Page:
.04 Section 1.121-1(e)(3) provides that, for purposes of determining the amount of gain allocable to the residential and business portions of the property, the taxpayer must allocate the basis and the amount realized using the same method of allocation the taxpayer used to determine depreciation adjustments (as defined in § 1250(b)(3)). Allocation based on the square footage of the residential and business portions of the property is an appropriate method of allocating the basis and the amount realized. Poague v. United States, 66 A.F.T.R.2d (RIA) 5825 (E.D. Va. 1990), aff’d, 947 F.2d 942 (4th Cir. 1991).

.05 Section 1031(a) provides that no gain or loss is recognized on the exchange of property held for productive use in a trade or business or for investment (relinquished property) if the property is exchanged solely for property of like kind (replacement property) that is to be held either for productive use in a trade or business or for investment. Under § 1031(b), if a taxpayer also receives cash or property that is not like-kind property (boot) in an exchange that otherwise qualifies under § 1031(a), the taxpayer must recognize gain to the extent of the boot. Section 1031 does not apply to property that is used solely as a personal residence.

.06 Section 1012 provides that the basis of property is its cost. The basis of property acquired in an exchange is its fair market value, unless otherwise provided in the Code or regulations (for example, § 1031(d)). See Philadelphia Park Amusement Co. v. United States, 126 F. Supp. 184 (Ct. Cl. 1954).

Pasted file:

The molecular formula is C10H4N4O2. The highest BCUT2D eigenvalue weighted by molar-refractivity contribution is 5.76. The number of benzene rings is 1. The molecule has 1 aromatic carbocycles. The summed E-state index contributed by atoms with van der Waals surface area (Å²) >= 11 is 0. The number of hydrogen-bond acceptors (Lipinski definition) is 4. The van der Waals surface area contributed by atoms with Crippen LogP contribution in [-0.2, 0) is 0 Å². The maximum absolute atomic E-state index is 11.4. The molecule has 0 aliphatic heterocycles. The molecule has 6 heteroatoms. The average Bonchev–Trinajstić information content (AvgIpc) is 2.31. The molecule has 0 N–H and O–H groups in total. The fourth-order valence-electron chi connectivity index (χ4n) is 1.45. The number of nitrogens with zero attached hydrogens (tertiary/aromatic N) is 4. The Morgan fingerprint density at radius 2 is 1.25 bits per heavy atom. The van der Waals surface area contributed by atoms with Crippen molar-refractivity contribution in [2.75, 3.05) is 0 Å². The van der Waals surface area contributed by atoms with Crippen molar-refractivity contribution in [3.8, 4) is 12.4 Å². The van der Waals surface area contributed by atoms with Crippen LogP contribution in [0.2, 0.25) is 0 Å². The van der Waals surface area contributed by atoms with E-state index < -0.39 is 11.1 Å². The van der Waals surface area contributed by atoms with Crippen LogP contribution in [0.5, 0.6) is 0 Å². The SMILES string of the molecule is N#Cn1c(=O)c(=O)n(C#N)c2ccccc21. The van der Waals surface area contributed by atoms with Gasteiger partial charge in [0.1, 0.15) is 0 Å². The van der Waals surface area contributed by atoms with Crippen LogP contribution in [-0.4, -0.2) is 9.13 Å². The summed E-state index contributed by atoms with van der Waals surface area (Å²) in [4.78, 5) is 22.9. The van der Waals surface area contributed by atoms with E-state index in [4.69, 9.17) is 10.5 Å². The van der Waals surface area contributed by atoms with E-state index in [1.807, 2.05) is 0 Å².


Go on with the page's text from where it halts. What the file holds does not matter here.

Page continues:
.07 Under § 1031(d), the basis of the replacement property is the same as the basis of the relinquished property, decreased by the amount of cash received and increased by the amount of gain recognized by the taxpayer in the exchange.

.08 Neither § 121 nor § 1031 addresses the application of both provisions to a single exchange of property. Section 121(d)(5)(B), however, provides rules for applying § 121 and another nonrecognition provision, § 1033, to a single replacement of property. Under § 1033, in general, gain is recognized only to the extent the amount realized from a compulsory or involuntary conversion of property exceeds the cost of qualifying replacement property, and the basis of the replacement property is its cost reduced by the amount of the gain not recognized.